Are Heavy Metals Making Us Fat? Part 2
In this continuation of ‘Are Heavy Metals Making Us Fat? Part 1’, we dive into how heavy metals cause weight gain.
Here are several key mechanisms in which heavy metals affect weight:
1. Heavy Metals Induce Fat Growth
First and foremost, certain heavy metals have been shown to increase fat production in our cells,(1,2) a process termed lipogenesis. Lipogenesis, in a nutshell, takes glucose as fuel and turns it into fat for storage. Evolutionarily-speaking, this helps us maximize periods of food plenty to allow us to survive periods of scarcity. Nowadays, most of us live in a constant state of plenty – this mismatch between our environment and genetic makeup leaves us prone to weight gain.
Insulin is the main driver for lipogenesis, which is why simple carbs and sugars cause weight gain. We now know that heavy metals act in a similar way.
Not only do heavy metals quite literally make us fat, there are other ways in which they cause dysfunction of our adipose tissue. Cadmium, for example, causes abnormal growth, development, and function of fat cells.(3) It also increases blood glucose in the body,(1) contributing to insulin resistance and driving a vicious cycle of insulin dysfunction and weight gain.
2. Heavy Metals Deplete Minerals
The structure of heavy metals is extremely close to that of our nutritive trace minerals such as zinc, copper, iron and magnesium. Because of this, heavy metals are able to kick-out our minerals from their seats in our cells and sit there instead, blocking receptor sites and downstream functions. So even if we are intaking enough of these minerals, heavy metals can create an environment of deficiency.
Deficiency in key essential minerals, particularly chromium, copper, iron, and magnesium are shown to increase weight gain,(4) not to mention, leaving you with little energy for keeping active and maintaining those healthy habits!
3. Heavy Metals Affect Thyroid Function
Our thyroid gland, located at the front of our neck, is the master controller of our metabolism. So much so, unexplained weight fluctuations is the most common early sign of thyroid dysfunction.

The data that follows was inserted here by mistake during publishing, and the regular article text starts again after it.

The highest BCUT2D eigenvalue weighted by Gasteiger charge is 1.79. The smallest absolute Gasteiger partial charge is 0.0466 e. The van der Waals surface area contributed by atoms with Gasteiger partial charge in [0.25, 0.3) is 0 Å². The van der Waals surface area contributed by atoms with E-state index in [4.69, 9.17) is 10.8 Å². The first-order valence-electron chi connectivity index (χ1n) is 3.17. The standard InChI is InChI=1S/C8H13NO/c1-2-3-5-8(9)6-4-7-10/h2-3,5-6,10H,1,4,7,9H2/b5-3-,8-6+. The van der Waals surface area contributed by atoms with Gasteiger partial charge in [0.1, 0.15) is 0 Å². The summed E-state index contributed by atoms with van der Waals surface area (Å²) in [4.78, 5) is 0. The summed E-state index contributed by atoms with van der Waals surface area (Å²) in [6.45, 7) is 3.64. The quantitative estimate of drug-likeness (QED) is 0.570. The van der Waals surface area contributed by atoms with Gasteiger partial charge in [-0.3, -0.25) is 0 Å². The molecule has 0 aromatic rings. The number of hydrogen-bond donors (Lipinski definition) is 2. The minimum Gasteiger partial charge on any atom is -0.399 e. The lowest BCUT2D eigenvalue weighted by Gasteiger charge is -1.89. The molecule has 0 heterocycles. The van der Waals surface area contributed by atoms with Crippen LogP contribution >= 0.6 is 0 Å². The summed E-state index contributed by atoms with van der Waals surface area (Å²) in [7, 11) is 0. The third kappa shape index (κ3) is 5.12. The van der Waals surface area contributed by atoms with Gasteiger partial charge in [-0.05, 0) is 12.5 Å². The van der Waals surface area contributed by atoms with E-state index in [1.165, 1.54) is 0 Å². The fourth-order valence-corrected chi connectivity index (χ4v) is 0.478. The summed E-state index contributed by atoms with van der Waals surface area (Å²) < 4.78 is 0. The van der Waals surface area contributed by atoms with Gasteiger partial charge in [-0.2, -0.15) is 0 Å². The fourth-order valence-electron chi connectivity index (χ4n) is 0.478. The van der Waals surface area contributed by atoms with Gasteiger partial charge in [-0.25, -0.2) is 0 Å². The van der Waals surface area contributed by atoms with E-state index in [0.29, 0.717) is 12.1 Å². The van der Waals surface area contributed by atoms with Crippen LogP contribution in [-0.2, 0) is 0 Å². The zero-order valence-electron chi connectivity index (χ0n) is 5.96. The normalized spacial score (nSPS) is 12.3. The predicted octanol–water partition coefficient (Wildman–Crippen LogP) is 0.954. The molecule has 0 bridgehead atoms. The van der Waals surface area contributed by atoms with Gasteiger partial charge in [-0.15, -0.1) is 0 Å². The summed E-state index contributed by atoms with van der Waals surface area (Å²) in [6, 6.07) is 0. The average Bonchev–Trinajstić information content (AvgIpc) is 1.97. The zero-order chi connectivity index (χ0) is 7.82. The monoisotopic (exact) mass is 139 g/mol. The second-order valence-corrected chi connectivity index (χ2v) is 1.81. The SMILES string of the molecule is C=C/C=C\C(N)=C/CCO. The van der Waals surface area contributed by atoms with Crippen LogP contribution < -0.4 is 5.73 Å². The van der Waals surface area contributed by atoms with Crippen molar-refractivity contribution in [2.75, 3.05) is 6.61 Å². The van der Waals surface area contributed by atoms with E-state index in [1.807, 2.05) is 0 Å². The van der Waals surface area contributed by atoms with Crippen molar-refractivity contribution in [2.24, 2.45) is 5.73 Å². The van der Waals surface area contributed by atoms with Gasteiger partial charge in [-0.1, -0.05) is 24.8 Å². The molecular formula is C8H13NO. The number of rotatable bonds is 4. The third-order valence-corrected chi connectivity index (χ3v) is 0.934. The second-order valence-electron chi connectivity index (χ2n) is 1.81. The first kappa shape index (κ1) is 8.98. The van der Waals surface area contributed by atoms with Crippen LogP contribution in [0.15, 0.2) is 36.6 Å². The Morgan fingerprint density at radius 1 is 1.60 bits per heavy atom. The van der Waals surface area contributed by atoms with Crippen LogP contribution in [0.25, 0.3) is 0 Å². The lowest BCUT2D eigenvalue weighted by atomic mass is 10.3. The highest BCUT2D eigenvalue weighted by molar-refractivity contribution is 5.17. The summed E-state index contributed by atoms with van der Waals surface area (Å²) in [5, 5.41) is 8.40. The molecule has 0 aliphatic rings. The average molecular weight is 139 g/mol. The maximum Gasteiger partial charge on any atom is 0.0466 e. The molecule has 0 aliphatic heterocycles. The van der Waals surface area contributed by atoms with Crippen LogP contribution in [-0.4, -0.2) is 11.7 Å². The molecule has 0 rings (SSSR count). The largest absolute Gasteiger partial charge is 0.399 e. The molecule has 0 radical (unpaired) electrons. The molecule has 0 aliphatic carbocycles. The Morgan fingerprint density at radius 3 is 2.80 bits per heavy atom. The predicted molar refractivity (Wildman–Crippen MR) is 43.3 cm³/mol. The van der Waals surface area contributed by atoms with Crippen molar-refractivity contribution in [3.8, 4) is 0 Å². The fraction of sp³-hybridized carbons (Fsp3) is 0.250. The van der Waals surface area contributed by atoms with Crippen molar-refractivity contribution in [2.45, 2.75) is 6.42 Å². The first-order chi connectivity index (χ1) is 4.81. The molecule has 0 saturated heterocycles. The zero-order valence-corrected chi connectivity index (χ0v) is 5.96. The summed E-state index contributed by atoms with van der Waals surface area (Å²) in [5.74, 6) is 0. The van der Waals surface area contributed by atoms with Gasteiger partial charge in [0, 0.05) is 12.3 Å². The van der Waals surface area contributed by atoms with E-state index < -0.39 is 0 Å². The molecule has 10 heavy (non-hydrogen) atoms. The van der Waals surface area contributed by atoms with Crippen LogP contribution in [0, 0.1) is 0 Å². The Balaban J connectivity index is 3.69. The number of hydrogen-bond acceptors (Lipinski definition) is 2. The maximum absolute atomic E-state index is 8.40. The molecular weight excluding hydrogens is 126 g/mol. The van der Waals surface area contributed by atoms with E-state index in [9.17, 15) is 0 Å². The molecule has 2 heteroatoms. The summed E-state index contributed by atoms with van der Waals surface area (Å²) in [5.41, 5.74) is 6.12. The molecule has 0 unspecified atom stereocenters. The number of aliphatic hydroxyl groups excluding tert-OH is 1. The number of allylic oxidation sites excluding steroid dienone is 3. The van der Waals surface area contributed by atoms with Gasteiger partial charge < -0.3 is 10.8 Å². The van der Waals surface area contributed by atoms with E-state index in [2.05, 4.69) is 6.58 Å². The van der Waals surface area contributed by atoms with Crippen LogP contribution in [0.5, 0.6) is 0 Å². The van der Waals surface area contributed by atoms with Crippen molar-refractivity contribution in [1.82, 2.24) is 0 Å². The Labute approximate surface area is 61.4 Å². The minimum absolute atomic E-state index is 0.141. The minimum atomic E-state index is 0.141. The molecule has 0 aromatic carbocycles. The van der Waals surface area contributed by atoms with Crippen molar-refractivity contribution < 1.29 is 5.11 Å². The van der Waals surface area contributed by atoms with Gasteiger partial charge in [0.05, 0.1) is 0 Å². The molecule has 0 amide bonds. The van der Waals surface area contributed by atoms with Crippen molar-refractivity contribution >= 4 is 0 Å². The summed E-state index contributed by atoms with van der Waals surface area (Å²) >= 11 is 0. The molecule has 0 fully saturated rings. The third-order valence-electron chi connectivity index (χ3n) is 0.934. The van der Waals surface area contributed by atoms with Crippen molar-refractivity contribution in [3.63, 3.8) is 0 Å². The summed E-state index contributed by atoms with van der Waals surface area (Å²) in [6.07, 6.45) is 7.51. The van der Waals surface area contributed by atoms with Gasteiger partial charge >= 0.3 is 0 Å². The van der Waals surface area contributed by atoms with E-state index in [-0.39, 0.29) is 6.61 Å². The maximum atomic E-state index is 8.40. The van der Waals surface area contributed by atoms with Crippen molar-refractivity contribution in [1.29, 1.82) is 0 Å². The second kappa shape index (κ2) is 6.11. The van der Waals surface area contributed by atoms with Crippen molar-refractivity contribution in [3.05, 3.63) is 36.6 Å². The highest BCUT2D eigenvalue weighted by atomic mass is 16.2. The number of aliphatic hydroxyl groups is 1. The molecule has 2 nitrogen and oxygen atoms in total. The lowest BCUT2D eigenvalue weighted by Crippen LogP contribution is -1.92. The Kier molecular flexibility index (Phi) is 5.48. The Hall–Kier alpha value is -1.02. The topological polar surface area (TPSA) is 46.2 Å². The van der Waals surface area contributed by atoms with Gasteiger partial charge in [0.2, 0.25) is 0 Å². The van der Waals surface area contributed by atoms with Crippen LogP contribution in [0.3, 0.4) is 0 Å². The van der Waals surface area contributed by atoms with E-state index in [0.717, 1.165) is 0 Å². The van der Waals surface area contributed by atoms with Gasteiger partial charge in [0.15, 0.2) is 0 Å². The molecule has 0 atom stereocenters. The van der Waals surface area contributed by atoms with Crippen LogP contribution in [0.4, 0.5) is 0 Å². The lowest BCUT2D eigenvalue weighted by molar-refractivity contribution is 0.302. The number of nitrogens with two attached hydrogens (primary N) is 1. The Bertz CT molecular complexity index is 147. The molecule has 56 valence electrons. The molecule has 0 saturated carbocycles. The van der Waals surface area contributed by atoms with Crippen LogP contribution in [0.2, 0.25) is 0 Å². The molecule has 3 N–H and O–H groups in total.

Many research studies have demonstrated the disruptive effects of heavy metals on the thyroid gland. Mercury, a contaminant in much of the world’s seafood, significantly decreases the levels of thyroid hormones (T3 and T4) in our body.(5) Low T3 and T4 is characterized by weight gain, fatigue, hair loss and gut issues. High levels of cadmium, antimony, or tungsten have been linked to more than double the chance of developing thyroid dysfunction!(6) Additionally, many heavy metals such as cadmium, chromium, and lead have been linked to developing thyroid cancer.(7)
4. Heavy Metals Cause Hormone Imbalance
In addition to the thyroid hormones, we have many other hormones that influence how much body fat is stored, where it is stored, and how we access it for energy. Estrogen and cortisol are two of the most important hormones for weight regulation. While high estrogen can promote weight in our hips, thighs and breasts, cortisol can increase belly fat.
Many toxins are endocrine disruptors, meaning they interfere with our normal hormone functions. They can 1) mimic or inhibit the actions of a hormone by interacting with its receptor or mechanism of action, 2) alter the synthesis of the hormone or its receptor, or 3) alter the rate of metabolism or excretion of the hormone.(8)
For example, heavy metals like cadmium, lead, arsenic, and mercury mimic estrogen in the body (thus termed ‘xenoestrogens‘) and have been linked to breast cancer, early puberty onset, and fertility issues.(9) At the same time, studies have noted that cortisol levels are so sensitive to heavy metal exposure that cortisol should be considered as a potential testing biomarker.(10) This disruption of cortisol has also been shown to pass from mother to fetus during pregnancy.(11)